Monday, March 15, 2010

Cap * 105

Original posted on FT Alphaville by Tracy Alloway:

What is it with Lehman Brothers and 105-titled operations? Buried in Volume II of the 2,200-page Court Examiner’s report is the story of Cap * 105 — a commercial property valuation system used by Lehman’s Principal Transactions Group (PTG) and its real estate servicer, TriMont. While no where near as controversial as the machinations of Repo 105, it’s worth a look since it provides some insight into the failed bank’s valuation practices.

Here’s how it worked:

Lehman’s primary method for valuing the collateral underlying its PTG positions was the Cap * 105 method. Cap * 105 calculated the current capitalization of the underlying property (i.e., outstanding debt plus equity invested to date), and then multiplied this number by 105% to estimate the value of the collateral as of the specific valuation date. The additional 5% represented the presumed appreciation of the collateral.

The technique was meant to rein-in valuations in the midst of rising real estate prices, in other words keep the presumed appreciation or property, or value inflation, under control. It basically had a tendency to limit or undervalue Lehman’s collateral, and appears to have had zero market-based inputs.

In early 2007, and to its credit, Lehman Bros decided Cap *105 was no longer a suitable valuation tool given real estate prices were falling — rapidly. Cap * 105 was no longer tending to undervalue collateral, instead it was doing the exact opposite; overvaluing it sans-market signals.

So Lehman began switching to an Internal Rate of Return, or IRR, model.

Unlike the Cap * 105 models, the IRR models were meant to use some market-based inputs, in the form of market-based yields. Here’s how that worked:

Under the discounted cash flow method, an IRR model calculated the current value of collateral by determining the Net Present Value (“NPV”) of all monthly discounted Net Cash Flows (“NCF”). As a first step, the IRR model calculated the NCF produced by the asset by taking monthly expected revenue and subtracting monthly expected expenses. To this result, the IRR model applied a discount rate to produce the NPV of the NCF. In order to reflect fair value, the discount rate should reflect, for both equity and debt investments, the yield an investor would require to purchase the property.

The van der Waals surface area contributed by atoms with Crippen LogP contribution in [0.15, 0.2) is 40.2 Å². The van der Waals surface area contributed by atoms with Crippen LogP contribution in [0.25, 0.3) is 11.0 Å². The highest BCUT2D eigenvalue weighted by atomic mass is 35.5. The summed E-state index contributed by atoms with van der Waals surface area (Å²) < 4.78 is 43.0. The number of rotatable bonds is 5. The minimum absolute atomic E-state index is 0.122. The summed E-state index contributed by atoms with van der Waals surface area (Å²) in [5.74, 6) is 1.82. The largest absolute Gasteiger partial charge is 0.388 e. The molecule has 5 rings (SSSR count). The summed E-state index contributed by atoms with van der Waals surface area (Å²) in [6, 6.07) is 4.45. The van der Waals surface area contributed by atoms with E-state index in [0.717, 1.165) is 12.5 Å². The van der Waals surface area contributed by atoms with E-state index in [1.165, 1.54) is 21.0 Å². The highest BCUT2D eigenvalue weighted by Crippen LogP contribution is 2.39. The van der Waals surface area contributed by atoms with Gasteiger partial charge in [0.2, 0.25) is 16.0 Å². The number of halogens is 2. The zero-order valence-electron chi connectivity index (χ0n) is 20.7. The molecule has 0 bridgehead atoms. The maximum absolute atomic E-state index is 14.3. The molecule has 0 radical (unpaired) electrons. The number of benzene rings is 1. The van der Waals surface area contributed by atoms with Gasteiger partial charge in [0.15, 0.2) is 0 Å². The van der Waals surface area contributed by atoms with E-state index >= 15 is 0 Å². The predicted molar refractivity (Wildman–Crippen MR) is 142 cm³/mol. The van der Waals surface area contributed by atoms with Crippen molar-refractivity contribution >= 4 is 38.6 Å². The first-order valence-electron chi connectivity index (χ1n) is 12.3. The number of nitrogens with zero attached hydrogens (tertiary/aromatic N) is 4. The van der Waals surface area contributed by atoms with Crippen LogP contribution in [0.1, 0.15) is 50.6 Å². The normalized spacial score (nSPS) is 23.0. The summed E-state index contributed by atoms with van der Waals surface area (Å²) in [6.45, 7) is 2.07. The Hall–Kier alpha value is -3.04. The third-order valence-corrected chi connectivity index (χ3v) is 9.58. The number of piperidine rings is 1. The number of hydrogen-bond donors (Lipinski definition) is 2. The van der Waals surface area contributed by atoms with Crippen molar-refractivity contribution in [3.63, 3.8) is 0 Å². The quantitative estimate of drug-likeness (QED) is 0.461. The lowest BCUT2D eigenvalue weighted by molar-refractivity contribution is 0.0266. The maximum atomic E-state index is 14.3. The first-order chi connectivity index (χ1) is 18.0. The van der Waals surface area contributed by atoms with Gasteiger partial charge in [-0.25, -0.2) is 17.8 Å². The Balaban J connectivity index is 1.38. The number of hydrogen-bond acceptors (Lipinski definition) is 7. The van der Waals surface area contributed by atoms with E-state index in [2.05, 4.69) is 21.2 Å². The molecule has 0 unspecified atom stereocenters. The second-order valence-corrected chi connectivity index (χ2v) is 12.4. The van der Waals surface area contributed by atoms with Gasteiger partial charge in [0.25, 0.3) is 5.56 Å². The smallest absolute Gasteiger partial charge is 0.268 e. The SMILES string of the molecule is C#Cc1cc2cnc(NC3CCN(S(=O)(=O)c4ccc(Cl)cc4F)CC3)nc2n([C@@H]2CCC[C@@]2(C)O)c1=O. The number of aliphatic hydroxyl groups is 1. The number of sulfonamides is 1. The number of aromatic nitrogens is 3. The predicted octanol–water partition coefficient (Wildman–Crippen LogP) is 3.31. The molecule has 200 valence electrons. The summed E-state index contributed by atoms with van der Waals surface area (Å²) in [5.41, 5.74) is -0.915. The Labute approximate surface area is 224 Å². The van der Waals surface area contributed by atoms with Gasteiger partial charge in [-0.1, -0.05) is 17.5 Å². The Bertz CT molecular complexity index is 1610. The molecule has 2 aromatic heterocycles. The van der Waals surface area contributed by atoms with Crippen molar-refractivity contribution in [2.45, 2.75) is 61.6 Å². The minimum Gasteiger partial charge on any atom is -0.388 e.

The problem was though, that the switch from Cap * 105 to IRR was slow to happen. According to the Examiner’s report, at least 228 PTG positions still relied on the Cap * 105 method, or a variant of it, in May 2008. That’s about a third of the total PTG portfolio in the second quarter of 2008.

The Examiner also found evidence that (only) 153 positions migrated from Cap to IRR between May and July 2008. When they did switch, collateral values for the positions dropped by 20 per cent.

Furthermore, even when IRR models were used, the discount rate employed was generally based on Lehman’s expected rate of return, or on the interest rate associated with the underlying loans at origination — not, crucially, necessarily reflecting yield investors would want to buy the property.

Par example, from the report:

That’s the discount rate used by TriMont on three PTG properties, versus a discount rate used by a third-party valuation co., Cushman & Wakefield (C&W), for a property called Heritage Fields. You can see that the varying rates result in a difference in collateral valuations of about 20 per cent.

And so, to the Examiner’s conclusion:

The Examiner finds sufficient evidence to support a determination that Lehman did not appropriately consider market-based yield when valuing PTG assets in the second and third quarters of 2008. While the Examiner recognizes that the valuation of illiquid assets requires judgment and that there is a wide range of reasonable valuations for any particular asset, Lehman’s systemic failure to incorporate a market‐based yield generally resulted in an overvaluation of PTG assets. Accordingly, the Examiner finds that there is sufficient evidence to support a finding, for purposes of a solvency analysis, that the values Lehman determined for certain of these assets were unreasonable.

Note, however, that perhaps unlike Repo 105, the Examiner’s report found no evidence that Lehman workers charged with valuing PTG positions breached their fiduciary duties.

Related links:
Lack of consistency in Lehman’s asset valuations – FT

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